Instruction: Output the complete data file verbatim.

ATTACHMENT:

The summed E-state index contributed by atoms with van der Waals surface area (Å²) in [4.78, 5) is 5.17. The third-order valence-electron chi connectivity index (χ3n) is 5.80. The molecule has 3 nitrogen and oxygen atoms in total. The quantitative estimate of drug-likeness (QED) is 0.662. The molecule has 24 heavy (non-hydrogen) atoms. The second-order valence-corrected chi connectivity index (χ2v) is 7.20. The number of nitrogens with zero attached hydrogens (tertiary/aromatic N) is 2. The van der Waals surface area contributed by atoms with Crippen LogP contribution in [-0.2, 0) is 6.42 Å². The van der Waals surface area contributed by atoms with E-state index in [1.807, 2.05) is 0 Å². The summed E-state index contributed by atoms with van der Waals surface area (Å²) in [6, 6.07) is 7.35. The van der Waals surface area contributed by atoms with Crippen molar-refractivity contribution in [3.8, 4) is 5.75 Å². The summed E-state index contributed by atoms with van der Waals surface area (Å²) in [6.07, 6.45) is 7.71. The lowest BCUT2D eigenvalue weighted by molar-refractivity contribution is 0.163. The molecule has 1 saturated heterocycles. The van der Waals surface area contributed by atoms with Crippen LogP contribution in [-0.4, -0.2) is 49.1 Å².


The summed E-state index contributed by atoms with van der Waals surface area (Å²) in [4.78, 5) is 5.17. The third-order valence-electron chi connectivity index (χ3n) is 5.80. The molecule has 3 nitrogen and oxygen atoms in total. The quantitative estimate of drug-likeness (QED) is 0.662. The molecule has 24 heavy (non-hydrogen) atoms. The second-order valence-corrected chi connectivity index (χ2v) is 7.20. The number of nitrogens with zero attached hydrogens (tertiary/aromatic N) is 2. The van der Waals surface area contributed by atoms with Crippen LogP contribution in [-0.2, 0) is 6.42 Å². The van der Waals surface area contributed by atoms with E-state index in [1.807, 2.05) is 0 Å². The summed E-state index contributed by atoms with van der Waals surface area (Å²) in [6, 6.07) is 7.35. The van der Waals surface area contributed by atoms with Crippen molar-refractivity contribution in [3.8, 4) is 5.75 Å². The summed E-state index contributed by atoms with van der Waals surface area (Å²) in [6.07, 6.45) is 7.71. The lowest BCUT2D eigenvalue weighted by molar-refractivity contribution is 0.163. The molecule has 1 saturated heterocycles. The van der Waals surface area contributed by atoms with Crippen LogP contribution in [-0.4, -0.2) is 49.1 Å².